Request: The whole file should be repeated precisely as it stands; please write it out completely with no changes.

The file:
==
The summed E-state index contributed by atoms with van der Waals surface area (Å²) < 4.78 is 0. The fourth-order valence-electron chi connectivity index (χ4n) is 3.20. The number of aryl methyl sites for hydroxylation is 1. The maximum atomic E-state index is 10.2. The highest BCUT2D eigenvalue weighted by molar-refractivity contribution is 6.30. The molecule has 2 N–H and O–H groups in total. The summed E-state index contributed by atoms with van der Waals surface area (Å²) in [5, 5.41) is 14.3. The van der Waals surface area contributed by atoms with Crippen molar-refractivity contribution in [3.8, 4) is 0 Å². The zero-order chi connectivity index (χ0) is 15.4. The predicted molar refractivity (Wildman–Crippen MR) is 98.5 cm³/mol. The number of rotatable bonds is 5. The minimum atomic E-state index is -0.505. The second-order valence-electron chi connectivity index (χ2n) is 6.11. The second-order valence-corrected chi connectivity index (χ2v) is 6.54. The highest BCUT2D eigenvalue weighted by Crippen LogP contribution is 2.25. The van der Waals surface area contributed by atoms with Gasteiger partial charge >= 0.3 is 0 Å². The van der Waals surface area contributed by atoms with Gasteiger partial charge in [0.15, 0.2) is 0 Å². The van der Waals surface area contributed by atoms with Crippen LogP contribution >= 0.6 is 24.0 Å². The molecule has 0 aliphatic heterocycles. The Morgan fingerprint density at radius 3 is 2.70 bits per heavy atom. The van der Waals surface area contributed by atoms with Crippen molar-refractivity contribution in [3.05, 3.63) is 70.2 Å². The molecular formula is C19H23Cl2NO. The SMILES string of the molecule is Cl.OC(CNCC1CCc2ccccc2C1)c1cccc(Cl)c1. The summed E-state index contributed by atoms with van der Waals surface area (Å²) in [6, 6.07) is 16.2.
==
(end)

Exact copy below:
The summed E-state index contributed by atoms with van der Waals surface area (Å²) < 4.78 is 0. The fourth-order valence-electron chi connectivity index (χ4n) is 3.20. The number of aryl methyl sites for hydroxylation is 1. The maximum atomic E-state index is 10.2. The highest BCUT2D eigenvalue weighted by molar-refractivity contribution is 6.30. The molecule has 2 N–H and O–H groups in total. The summed E-state index contributed by atoms with van der Waals surface area (Å²) in [5, 5.41) is 14.3. The van der Waals surface area contributed by atoms with Crippen molar-refractivity contribution in [3.8, 4) is 0 Å². The zero-order chi connectivity index (χ0) is 15.4. The predicted molar refractivity (Wildman–Crippen MR) is 98.5 cm³/mol. The number of rotatable bonds is 5. The minimum atomic E-state index is -0.505. The second-order valence-electron chi connectivity index (χ2n) is 6.11. The second-order valence-corrected chi connectivity index (χ2v) is 6.54. The highest BCUT2D eigenvalue weighted by Crippen LogP contribution is 2.25. The van der Waals surface area contributed by atoms with Gasteiger partial charge >= 0.3 is 0 Å². The van der Waals surface area contributed by atoms with Gasteiger partial charge in [0.15, 0.2) is 0 Å². The van der Waals surface area contributed by atoms with Crippen LogP contribution >= 0.6 is 24.0 Å². The molecule has 0 aliphatic heterocycles. The Morgan fingerprint density at radius 3 is 2.70 bits per heavy atom. The van der Waals surface area contributed by atoms with Crippen molar-refractivity contribution in [3.05, 3.63) is 70.2 Å². The molecular formula is C19H23Cl2NO. The SMILES string of the molecule is Cl.OC(CNCC1CCc2ccccc2C1)c1cccc(Cl)c1. The summed E-state index contributed by atoms with van der Waals surface area (Å²) in [6, 6.07) is 16.2.